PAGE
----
BATES: Cousin Bob Wellman(ph), a college professor, didn't attend reunions as a child but, like Marsha Boyd, he now tries to get here every few years. One of the things that struck him about this 100th celebration was being able to see where he fits into this big clan and how his immediate family is linked with other relatives.

Professor BOB WELLMAN: It's nice to know that you have such an extended family, particularly when you look at the anthology that they created, so you get a true sense of, you know, how relationships go together. It's like seeing that that you realize what relationships are and how the family sort of has become very, very diverse.

BATES: At this reunion, there are about 500 cousins from 22 states. Their common denominator is one woman from Guinea, the family's oldest known ancestor. Her African name has been lost to us, but she was later given the name Sylvie(ph), and it was from Sylvie's seven daughters that the current families grew. At Friday night's dinner, Congressman and cousin Mel Watt gave the keynote address. He began by paying homage to Sylvie.

Representative MELVIN WATT (Democrat, North Carolina): And I give honor to my great-great-great-grandmother, the grand matriarch of our family whose real name we do not know and whose legacy we have all adopted and embraced each year as our reference point, a legacy which brings us here this evening.

BATES: Our family's insistence on acknowledging our origins year after year intrigued the Library of Congress. Five years ago, it entered the clan into the Local Legacies division of its American Folklife archives. Dr. James Billington, the librarian of Congress, came down for the weekend with a crew of documentarians. He explains what drew them.

Mr. JAMES BILLINGTON (Library of Congress): This is such a unique thing, a hundred years of a broad, inclusive, extended family with such a wonderful American story of accomplishment and the bonding of people together over a long period of time and a wonderful chapter that isn't--hasn't been told often enough in the African-American experience as well.

BATES: Some media came, too. My sister Pat couldn't leave her TV producer persona behind, and she got reporters from The Atlanta Journal-Constitution, the Charlotte Observer and a representative from Kodak to cover the story.

PAT (Television Producer): David Kassnoff of Kodak said to me he felt that it was a unique opportunity to capture a wonderful even through pictures. And that's what Kodak does. I had my first Brownie when I was like six.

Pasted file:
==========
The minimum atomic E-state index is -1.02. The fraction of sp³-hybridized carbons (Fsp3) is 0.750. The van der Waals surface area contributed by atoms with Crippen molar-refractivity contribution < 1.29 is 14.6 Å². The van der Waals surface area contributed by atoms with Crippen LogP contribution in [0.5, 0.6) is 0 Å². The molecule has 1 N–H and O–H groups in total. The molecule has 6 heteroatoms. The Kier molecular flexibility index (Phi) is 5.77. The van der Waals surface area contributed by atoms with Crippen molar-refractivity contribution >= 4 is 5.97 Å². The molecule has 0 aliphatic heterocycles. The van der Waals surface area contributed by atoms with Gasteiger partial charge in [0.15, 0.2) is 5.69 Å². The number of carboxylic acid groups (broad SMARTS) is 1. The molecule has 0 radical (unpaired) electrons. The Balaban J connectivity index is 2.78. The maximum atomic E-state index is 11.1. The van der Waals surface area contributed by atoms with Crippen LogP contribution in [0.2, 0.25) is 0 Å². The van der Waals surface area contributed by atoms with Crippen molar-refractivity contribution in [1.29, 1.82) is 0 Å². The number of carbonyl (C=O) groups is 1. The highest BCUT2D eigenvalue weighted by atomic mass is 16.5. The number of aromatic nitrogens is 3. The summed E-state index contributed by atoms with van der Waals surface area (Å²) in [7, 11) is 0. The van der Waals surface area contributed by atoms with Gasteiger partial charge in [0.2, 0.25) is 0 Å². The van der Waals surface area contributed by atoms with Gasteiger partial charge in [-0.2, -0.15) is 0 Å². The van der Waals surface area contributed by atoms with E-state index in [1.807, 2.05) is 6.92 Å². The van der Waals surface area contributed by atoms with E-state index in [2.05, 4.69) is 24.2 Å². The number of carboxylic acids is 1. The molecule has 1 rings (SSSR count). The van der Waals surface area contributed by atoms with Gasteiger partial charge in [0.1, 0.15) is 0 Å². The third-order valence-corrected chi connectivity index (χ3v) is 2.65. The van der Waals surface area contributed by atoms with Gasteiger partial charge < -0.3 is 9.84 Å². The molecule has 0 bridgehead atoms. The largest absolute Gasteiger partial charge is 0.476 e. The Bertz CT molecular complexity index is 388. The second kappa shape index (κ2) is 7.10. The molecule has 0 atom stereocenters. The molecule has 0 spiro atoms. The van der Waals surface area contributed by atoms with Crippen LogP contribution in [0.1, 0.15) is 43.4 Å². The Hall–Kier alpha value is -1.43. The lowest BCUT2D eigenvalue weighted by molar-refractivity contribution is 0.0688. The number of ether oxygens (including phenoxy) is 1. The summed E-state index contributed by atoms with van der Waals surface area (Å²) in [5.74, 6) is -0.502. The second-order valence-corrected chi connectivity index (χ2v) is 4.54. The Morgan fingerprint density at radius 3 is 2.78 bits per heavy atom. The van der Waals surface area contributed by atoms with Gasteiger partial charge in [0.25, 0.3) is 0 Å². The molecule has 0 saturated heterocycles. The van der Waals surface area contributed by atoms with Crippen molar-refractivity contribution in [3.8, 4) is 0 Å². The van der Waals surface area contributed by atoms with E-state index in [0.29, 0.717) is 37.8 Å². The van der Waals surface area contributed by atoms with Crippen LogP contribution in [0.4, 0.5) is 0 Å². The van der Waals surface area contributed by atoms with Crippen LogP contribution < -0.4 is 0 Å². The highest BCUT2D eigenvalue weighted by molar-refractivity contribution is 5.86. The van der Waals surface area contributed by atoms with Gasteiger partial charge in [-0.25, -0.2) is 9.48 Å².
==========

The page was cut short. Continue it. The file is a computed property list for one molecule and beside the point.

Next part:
BATES: Careful, honey. You're dating yourself. Anyway, on Sunday, despite the threat of thunderstorms, we all went back to Shelby in Cleveland County for the reunion's closing luncheon. My effervescent 85-year-old aunt, Vivian Davidson Hewitt, pointed out that reunions are no recent trend for our family.

Ms. VIVIAN DAVID HEWITT: And you must remember that family reunions in the month of August, which is primary reunion month, didn't start happening until 25 years ago after Alex Haley did his book "Roots" and people became very interested in their history and their genealogy. We knew ours, and our is documented.

BATES: Keeping family members connected, with or without documentation, is vitally important, says cousin Leonard Mauney. In an anteroom lined with diagrams of clan family trees and walls filled with photos of Sylvie Fullen Whiter Roberts'(ph) descendants, cousin Leonard explains why the clan keeps coming back.

Mr. LEONARD MAUNEY: Look at here. If you look over there and see all of those families, we are descendants of those. Those children are Sylvia's right out of slavery. Do you realize that I'm only--let's see, Sylvia, Rosella(ph), Grandpa, Dad, me. I'm just five generations out of slavery. That's real important.

BATES: And like Marsha Foster Boyd, Leonard Mauney says it's time for the next generation to step up to the plate.

Mr. MAUNEY: I'm hoping this reunion will put a spark in the younger ones to keep it going, because it's very important. So if we can't keep it coming, it run out.

BATES: Oh, it won't run out, if only because nobody my age wants to be known as the generation that fell down on the job. Next August, reunion 101. Karen Grigsby Bates, NPR News, Los Angeles.

CHADWICK: And you can see photos of this extraordinary gathering at our Web site, npr.org.

I'm Alex Chadwick. There's more to come on DAY TO DAY from NPR News.